Apple’s announcement: what’s in store for Japanese users?

Business Features Technology Trends & Culture - September 10th, 2013

As Apple fans are well aware, the wizards of Cupertino will be announcing a new iPhone on September 10.

Being on this side of the International Date Line means that die-hard fans have to wait until the next day in order to see what magic has been pulled from the hat while they were sleeping.

But thanks to the tireless work of countless Apple rumor mongers, we “know” a few things about the upcoming phone(s): the form factor of the iPhone 5S, as it is being called, should be the same as the current iPhone 5, and it is almost certain that a “gold” version will be released, partially to satisfy the Chinese market, alongside a graphite model.

A faster processor in the 5S will be on the way, and the home button is likely to be outfitted with a fingerprint sensor. In addition, we can expect a lower-cost version – the iPhone 5C.

Another important change will be iOS 7, which should prove to be one of the most dramatic user interface changes in the development of the OS, and app designers around the world have been and will be hustling to make sure that the look of their app fits with this new design.

But what’s important for Japanese iPhone users?

First, Japan’s largest carrier will be getting the iPhone this time around: DoCoMo is expected to get the iPhone. This should make the seemingly ever-present device even more visible as you move around town.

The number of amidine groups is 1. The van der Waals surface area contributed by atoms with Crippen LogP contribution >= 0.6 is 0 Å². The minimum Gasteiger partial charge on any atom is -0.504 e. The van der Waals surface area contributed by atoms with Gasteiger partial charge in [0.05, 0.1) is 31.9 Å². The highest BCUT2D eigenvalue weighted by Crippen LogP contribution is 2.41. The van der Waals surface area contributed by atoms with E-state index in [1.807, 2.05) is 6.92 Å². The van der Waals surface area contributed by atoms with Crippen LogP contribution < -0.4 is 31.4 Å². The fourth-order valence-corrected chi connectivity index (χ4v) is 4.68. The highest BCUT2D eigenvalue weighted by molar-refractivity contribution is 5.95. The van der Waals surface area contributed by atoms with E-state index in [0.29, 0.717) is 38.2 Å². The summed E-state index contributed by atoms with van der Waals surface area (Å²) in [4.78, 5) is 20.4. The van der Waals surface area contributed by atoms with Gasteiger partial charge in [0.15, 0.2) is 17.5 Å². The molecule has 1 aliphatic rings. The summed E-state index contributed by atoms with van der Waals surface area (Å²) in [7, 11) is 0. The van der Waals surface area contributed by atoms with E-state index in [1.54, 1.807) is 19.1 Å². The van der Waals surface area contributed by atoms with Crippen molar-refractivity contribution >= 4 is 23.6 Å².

Expat users who use Skype to phone home might find some interest in making voice over IP with FaceTime Audio. This change to Apple’s video messaging app will allow users to make an end-run around long-distance fees. However, unless the other end of the conversation is using an iProduct as well, you’re out of luck.

Another development that should make a difference are the improvements to Apple’s Maps application. Even the most rabidly pro-Apple users will remember updating to iOS 6 and losing all of the benefits of Google’s mapping services, including train directions. Many people even refused to update until Google released a new iOS app, and stories of people getting dangerously lost didn’t help the Apple Maps’s reputation. Japanese place names were woefully inadequate at first, but they improved over time. With a few recent acquisitions, Apple is showing that it is slowly stepping up its mapping game. Of course, these improvements will take time to filter down to Japanese users, so we can’t expect next morning’s announcement to deliver instant changes.

Even though recent years have taken some of the excitement out of Apple events, there are bound to be a few surprises in the announcement tomorrow. We’ll see what kind of magic is in store for us in the morning.

Image: William Hook/Flickr